Study: ChatGPT makes workers 40% MORE productive, boosts quality 18%

Job terminator or robot sidekick? First of its kind study finds ChatGPT makes us 40% MORE productive and boosts our output quality by 18%

  • MIT gave 453 college-educated workers writing tasks with and without ChatGPT 
  • The researchers found that ChatGPT leveled the playing field between workers
  • READ MORE: Meet the workers using ChatGPT to take on multiple full-time jobs

The machines may one day rule over humanity — but in the near term AI-based chatbots like ChatGPT could help struggling workers hold their own in writing tasks.

Those are the findings of a new study, at least, which tracked the writing performance of 453 ‘experienced, college-educated professionals’ divided equally into two groups: one taught to use ChatGPT and another forced to complete their writing assignments on their own. 

The researchers found that the chatbot made their test subjects 40-percent more productive and improved the quality of their work by 18 percent.

In fact, a significant number of the study participants, who had been encouraged to use ChatGPT, stuck with the software for an added boost in the real world. 

After two weeks, 34 percent reported using ChatGPT in a professional setting. And after two months, that figure rose, with 42 percent of participants reporting that they had logged in to ChatGPT for some further on-the-job assistance. 

Can ChatGPT help workers? After two weeks, 34 percent of MIT’s test group subjects reported using ChatGPT in a professional setting. And after two months, that figure rose, with 42 percent reporting that they had logged in to ChatGPT for some further on-the-job assistance

But in what is perhaps the study’s most admirable finding, as published Thursday in the journal Science, the researchers found that those participants with weaker writing skills derived the most benefit from consulting with ChatGPT.

The study’s authors, economists at the Massachusetts Institute of Technology (MIT), suggest their work illustrates a path toward reducing inequality among workers.  

‘Overall, the arrival of ChatGPT ushers in an era of vast uncertainty about the economic and labor market effects of AI technologies,’ the authors wrote. 

‘These results are consistent with other studies showing productivity-enhancing and equalizing effects of recent AI technologies,’ they noted, citing two studies by the private nonprofit the National Bureau of Economic Research.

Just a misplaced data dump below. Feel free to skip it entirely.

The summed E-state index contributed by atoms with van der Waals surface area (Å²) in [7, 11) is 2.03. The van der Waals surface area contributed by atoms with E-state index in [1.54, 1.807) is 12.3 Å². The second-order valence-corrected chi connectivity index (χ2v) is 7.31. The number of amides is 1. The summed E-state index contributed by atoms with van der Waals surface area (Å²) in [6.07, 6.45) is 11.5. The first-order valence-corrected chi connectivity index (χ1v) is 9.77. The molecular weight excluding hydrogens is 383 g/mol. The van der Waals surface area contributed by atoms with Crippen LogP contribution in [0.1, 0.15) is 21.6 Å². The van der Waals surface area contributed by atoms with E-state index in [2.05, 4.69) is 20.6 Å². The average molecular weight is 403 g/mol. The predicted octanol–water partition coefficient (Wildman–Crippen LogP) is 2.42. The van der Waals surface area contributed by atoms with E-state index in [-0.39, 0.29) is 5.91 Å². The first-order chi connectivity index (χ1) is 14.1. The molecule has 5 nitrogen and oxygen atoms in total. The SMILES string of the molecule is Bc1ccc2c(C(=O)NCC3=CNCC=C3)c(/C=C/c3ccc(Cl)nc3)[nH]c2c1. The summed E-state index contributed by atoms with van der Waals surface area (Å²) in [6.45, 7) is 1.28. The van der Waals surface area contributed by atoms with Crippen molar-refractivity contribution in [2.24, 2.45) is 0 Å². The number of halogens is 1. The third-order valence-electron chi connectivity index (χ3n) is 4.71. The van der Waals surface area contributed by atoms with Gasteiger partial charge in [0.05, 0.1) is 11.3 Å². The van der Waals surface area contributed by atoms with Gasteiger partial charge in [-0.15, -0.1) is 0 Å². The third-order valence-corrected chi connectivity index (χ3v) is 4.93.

READ MORE: Experts reveal the five professions at most risk from the AI revolution 

Zak Saidi, creative director and AI Lead of creative agency IZSRI, which already uses AI to automate some writing tasks, says that the impact of AI will be felt across many sectors within the next three years. 

The study’s participants were drawn from the fields of marketing, grant writing, consulting, data analysis, and human resources, among other professions frequently asked to perform ‘midlevel professional writing tasks.’ 

The half of workers in the test group were working with ChatGPT version 3.5. 

The MIT economists took care to assign their study subjects tasks that resembled real-world writing work that they might encounter on the job: 20- to 30-minute test assignments replicating the work of writing press releases, drafting up short reports, making planning documents, and composing delicate emails. 

Further survey questions helped the researchers confirm that their participants did indeed find the tests similar to tasks they had encountered before in their own office.

To make sure that the control group experienced an equivalent time-consuming tutorial, the study subjects in this second group were instructed on how to use a collaborative writing tool called LaTeX editor Overleaf instead of ChatGPT.

Less than five percent of that control group bothered to use LaTex in their test assignments.

But the researchers tracked not only their subjects’ performance and usage of ChatGPT, but also their subjects’ personal reactions to the AI tool.

One third of those who reported not using ChatGPT in their post-study surveys said that their work-related writing was too ‘specifically tailored’ to their customers and required ‘real time’ or ‘unique’ information on their company’s products. 

The MIT economists found that those who used ChatGPT enjoyed their tasks about 47 percent more than not just the average, but the standard scatter of deviations from that average level of enjoyment. 

The ChatGPT users were also notably more concerned, more excited and more optimistic about the future portents heralded by the wider adoption of AI in their industries and occupations. 

Nevertheless, these feelings quickly dissipated after the study’s 2-week and 2-month follow-up surveys as participants got used to the new normal. 

‘They are best interpreted,’ they wrote, ‘as short-run phenomena reflecting respondents’ first experiences with the technology.’

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